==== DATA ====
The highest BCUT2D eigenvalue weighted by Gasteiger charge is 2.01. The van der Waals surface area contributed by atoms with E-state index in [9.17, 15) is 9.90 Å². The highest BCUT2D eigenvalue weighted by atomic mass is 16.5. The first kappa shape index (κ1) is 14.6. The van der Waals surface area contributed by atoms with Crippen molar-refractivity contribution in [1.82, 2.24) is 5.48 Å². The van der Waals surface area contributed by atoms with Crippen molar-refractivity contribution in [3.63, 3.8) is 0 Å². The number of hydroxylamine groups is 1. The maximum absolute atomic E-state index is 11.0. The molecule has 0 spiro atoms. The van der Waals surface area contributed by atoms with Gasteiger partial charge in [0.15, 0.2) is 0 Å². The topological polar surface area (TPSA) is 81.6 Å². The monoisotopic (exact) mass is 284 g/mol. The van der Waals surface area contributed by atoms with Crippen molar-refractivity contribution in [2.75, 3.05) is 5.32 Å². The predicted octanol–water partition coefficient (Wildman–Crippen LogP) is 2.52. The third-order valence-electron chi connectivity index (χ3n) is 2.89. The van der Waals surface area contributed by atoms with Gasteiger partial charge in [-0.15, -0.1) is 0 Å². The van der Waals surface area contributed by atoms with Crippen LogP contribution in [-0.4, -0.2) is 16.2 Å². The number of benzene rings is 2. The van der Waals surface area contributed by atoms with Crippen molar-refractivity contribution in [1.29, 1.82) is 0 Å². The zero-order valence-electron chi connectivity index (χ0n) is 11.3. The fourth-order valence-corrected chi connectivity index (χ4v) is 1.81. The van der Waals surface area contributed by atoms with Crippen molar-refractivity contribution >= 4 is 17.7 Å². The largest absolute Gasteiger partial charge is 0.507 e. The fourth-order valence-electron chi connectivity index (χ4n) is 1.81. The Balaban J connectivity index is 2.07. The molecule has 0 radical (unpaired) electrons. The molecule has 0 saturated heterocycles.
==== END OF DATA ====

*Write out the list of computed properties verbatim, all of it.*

The highest BCUT2D eigenvalue weighted by Gasteiger charge is 2.01. The van der Waals surface area contributed by atoms with E-state index in [9.17, 15) is 9.90 Å². The highest BCUT2D eigenvalue weighted by atomic mass is 16.5. The first kappa shape index (κ1) is 14.6. The van der Waals surface area contributed by atoms with Crippen molar-refractivity contribution in [1.82, 2.24) is 5.48 Å². The van der Waals surface area contributed by atoms with Crippen molar-refractivity contribution in [3.63, 3.8) is 0 Å². The number of hydroxylamine groups is 1. The maximum absolute atomic E-state index is 11.0. The molecule has 0 spiro atoms. The van der Waals surface area contributed by atoms with Gasteiger partial charge in [0.15, 0.2) is 0 Å². The topological polar surface area (TPSA) is 81.6 Å². The monoisotopic (exact) mass is 284 g/mol. The van der Waals surface area contributed by atoms with Crippen molar-refractivity contribution in [2.75, 3.05) is 5.32 Å². The predicted octanol–water partition coefficient (Wildman–Crippen LogP) is 2.52. The third-order valence-electron chi connectivity index (χ3n) is 2.89. The van der Waals surface area contributed by atoms with Gasteiger partial charge in [-0.15, -0.1) is 0 Å². The van der Waals surface area contributed by atoms with Crippen LogP contribution in [-0.4, -0.2) is 16.2 Å². The number of benzene rings is 2. The van der Waals surface area contributed by atoms with Crippen molar-refractivity contribution in [1.29, 1.82) is 0 Å². The zero-order valence-electron chi connectivity index (χ0n) is 11.3. The fourth-order valence-corrected chi connectivity index (χ4v) is 1.81. The van der Waals surface area contributed by atoms with Crippen molar-refractivity contribution >= 4 is 17.7 Å². The largest absolute Gasteiger partial charge is 0.507 e. The fourth-order valence-electron chi connectivity index (χ4n) is 1.81. The Balaban J connectivity index is 2.07. The molecule has 0 radical (unpaired) electrons. The molecule has 0 saturated heterocycles.